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Chris Game: Local elections will be decided on a knife edge

Chris Game: Local elections will be decided on a knife edge

🕔30.Apr 2014

Last Friday was exactly four weeks before we’ll know the results of this year’s local elections. And last Friday also saw the appearance of something rather unusual – a national voting intention opinion poll that didn’t give Labour a lead.

It was one of the regular polls conducted by the market research company, Populus, and, of those respondents saying they would vote in a General Election, 35% said they’d vote Labour, 35% Conservative, 13% UKIP, and 9% Lib Dem.

Hardly a blue moon event, but, to put it in context, the last time Labour failed to register a lead was over 200 polls ago, in October last year, and the last time a Conservative lead was spotted was back in March 2012.

In itself, of course, this Populus poll means little. No single poll does, and on the same day a YouGov poll for The Sun put Labour 6% ahead.

Trends, though, do mean something, and Labour’s average lead in the 15 polls so far this month has been around 4%, which is significantly lower than at the time of the local elections in both 2013 and 2012, and significantly lower too than it should be for an opposition party hoping to form a majority government after next May’s General Election.

These poll results provide what might be termed the macro-political background to next month’s Birmingham City Council elections, and that’s what this preview is about. Almost needless to say, I leave the micro stuff to the incomparably better informed Paul Dale (Sub ed – look out for Paul’s seat by seat analysis tomorrow morning).

The actual seats being defended this year are those won and lost in 2010, in the elections that took place alongside, and were inevitably overshadowed by, the last General Election.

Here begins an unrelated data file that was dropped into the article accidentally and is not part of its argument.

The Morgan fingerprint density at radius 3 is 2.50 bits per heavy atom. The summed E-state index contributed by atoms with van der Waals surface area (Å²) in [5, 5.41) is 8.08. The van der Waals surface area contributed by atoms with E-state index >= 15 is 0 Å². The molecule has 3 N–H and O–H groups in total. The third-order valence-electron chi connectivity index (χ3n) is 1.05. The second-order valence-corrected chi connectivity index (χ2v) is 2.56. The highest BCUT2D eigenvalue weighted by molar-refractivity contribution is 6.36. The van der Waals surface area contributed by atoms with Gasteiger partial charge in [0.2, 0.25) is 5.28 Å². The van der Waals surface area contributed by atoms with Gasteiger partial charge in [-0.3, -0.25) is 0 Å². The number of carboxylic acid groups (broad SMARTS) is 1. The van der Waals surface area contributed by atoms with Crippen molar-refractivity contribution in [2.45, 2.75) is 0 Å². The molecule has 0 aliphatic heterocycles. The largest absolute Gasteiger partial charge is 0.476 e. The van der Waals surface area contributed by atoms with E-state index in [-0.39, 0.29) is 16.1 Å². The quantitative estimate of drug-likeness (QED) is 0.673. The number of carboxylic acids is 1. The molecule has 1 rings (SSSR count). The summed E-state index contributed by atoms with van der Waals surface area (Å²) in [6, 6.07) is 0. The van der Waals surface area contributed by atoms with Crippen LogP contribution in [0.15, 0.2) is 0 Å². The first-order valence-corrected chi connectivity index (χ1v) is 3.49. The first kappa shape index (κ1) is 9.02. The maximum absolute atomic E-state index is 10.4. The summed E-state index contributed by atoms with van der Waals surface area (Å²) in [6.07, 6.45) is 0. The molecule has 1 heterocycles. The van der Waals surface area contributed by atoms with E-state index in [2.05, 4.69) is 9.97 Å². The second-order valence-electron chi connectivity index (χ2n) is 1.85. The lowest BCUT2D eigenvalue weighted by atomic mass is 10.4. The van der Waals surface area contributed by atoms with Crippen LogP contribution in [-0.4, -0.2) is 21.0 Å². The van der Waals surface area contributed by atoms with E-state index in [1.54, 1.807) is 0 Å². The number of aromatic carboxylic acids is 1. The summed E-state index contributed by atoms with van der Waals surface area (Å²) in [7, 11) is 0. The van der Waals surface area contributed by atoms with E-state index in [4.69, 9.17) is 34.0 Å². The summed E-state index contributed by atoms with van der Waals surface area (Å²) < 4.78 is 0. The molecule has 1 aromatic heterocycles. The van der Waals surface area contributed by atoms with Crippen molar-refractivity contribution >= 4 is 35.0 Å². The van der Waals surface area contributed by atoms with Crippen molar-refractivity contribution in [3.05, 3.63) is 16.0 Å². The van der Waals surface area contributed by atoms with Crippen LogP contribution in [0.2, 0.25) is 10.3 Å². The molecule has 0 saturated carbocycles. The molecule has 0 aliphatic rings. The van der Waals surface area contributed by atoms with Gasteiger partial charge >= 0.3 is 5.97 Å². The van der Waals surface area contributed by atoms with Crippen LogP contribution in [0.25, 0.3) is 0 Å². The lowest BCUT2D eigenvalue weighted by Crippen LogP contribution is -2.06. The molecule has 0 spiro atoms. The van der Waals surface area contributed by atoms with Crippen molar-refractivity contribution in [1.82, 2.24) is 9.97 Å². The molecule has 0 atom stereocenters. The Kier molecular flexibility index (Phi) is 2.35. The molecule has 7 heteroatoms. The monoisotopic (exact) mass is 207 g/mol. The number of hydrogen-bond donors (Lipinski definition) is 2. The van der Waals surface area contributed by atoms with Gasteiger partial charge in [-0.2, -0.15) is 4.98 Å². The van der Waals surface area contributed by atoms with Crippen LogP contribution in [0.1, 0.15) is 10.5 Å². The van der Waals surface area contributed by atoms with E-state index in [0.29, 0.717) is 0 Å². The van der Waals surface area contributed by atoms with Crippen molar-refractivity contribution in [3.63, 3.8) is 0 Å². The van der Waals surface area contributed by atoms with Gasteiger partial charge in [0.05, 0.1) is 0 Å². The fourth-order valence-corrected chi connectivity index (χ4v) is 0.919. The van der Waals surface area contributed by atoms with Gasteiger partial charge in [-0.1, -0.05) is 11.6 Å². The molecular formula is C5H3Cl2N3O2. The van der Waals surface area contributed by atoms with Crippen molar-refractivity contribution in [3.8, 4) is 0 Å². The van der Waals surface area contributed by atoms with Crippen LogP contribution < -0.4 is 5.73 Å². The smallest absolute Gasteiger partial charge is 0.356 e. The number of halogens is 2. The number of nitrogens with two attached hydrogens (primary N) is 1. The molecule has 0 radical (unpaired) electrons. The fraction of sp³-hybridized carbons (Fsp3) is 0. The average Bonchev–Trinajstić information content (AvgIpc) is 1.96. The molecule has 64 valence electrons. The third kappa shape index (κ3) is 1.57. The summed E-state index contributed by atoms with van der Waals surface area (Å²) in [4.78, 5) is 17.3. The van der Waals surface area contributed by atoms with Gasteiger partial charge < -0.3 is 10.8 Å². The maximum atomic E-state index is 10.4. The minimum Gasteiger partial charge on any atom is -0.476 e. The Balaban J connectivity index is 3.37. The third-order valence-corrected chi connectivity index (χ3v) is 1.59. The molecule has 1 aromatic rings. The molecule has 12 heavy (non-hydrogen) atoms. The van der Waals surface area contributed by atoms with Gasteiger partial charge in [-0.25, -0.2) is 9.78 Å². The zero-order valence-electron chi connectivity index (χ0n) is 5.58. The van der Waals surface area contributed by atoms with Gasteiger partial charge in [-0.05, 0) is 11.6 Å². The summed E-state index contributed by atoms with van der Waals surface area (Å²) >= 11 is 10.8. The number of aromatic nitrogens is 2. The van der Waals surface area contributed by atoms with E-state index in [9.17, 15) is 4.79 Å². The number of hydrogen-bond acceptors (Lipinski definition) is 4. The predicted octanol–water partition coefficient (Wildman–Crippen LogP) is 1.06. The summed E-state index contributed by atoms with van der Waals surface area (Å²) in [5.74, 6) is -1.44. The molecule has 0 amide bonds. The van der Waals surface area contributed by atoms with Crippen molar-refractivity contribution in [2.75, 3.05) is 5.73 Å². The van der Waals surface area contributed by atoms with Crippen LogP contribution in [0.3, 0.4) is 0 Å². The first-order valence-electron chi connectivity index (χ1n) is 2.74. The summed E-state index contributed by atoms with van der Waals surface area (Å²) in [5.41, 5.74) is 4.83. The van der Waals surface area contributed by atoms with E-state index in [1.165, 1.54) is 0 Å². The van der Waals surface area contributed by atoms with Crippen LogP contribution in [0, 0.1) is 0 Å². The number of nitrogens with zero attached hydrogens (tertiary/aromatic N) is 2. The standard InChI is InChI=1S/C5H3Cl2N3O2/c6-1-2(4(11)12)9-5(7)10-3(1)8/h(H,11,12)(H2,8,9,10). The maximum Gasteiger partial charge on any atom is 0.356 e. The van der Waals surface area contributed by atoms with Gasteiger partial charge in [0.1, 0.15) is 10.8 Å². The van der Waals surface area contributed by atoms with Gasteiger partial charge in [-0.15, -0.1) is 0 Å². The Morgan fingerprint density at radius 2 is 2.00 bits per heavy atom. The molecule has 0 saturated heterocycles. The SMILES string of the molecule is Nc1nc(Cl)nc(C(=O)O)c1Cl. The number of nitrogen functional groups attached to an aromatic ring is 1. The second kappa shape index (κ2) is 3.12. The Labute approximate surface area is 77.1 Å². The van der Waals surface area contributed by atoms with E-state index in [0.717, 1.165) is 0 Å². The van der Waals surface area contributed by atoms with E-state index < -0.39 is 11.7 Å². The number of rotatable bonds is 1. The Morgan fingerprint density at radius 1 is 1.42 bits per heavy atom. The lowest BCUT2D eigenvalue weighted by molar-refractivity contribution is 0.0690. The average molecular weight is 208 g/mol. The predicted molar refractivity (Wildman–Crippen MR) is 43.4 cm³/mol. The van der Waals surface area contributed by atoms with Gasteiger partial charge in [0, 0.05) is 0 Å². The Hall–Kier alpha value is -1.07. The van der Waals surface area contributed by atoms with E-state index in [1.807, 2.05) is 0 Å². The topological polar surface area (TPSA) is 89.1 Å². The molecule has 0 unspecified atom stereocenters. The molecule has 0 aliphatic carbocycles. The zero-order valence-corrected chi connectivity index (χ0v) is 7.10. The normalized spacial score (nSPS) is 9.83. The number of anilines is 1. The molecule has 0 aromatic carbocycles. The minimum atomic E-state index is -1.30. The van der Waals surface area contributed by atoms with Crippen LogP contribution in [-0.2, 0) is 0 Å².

The General Election, of course, was a disaster for Labour – its second worst parliamentary election performance in 80 years. But in the metropolitan elections, where the seats being contested were those previously fought in 2006, when the Labour Government was at about its most unpopular, it had at least some victories to celebrate.

In Birmingham the then opposition party in the Council House took nearly 37% of the vote to the Conservatives’ 27%, and won six seats that it had lost in 2006: five from the Conservatives – Billesley, Brandwood, Kings Norton, Longbridge and Quinton – plus Bordesley Green from the Lib Dems.

In 2011, on the first anniversary of the Coalition Government, Labour did better still. Now comfortably in the lead in the national polls, it repeated those five gains from the Conservatives and added the prized Harborne ward.

The Lib Dems were even heavier losers, Labour gaining no fewer than seven of the ten seats they had won in 2007: Acocks Green, Hall Green, Hodge Hill, Moseley & Kings Heath, Selly Oak, South Yardley and Springfield.

Taking in addition Sparkbrook from the Respect Party, Labour came out of those 2011 elections, for the first time since 2004, as the council’s largest party and within sight of returning to majority control.

By May 2012 Labour’s opinion poll lead over the Conservatives was averaging 12%, while the Lib Dems were down from their General Election 23% to 8%. As generally happens, these figures were reflected in the local elections, which in Birmingham saw Labour take the Council House by storm, gaining 11 seats from the Conservatives, seven from the Lib Dems and one from Respect.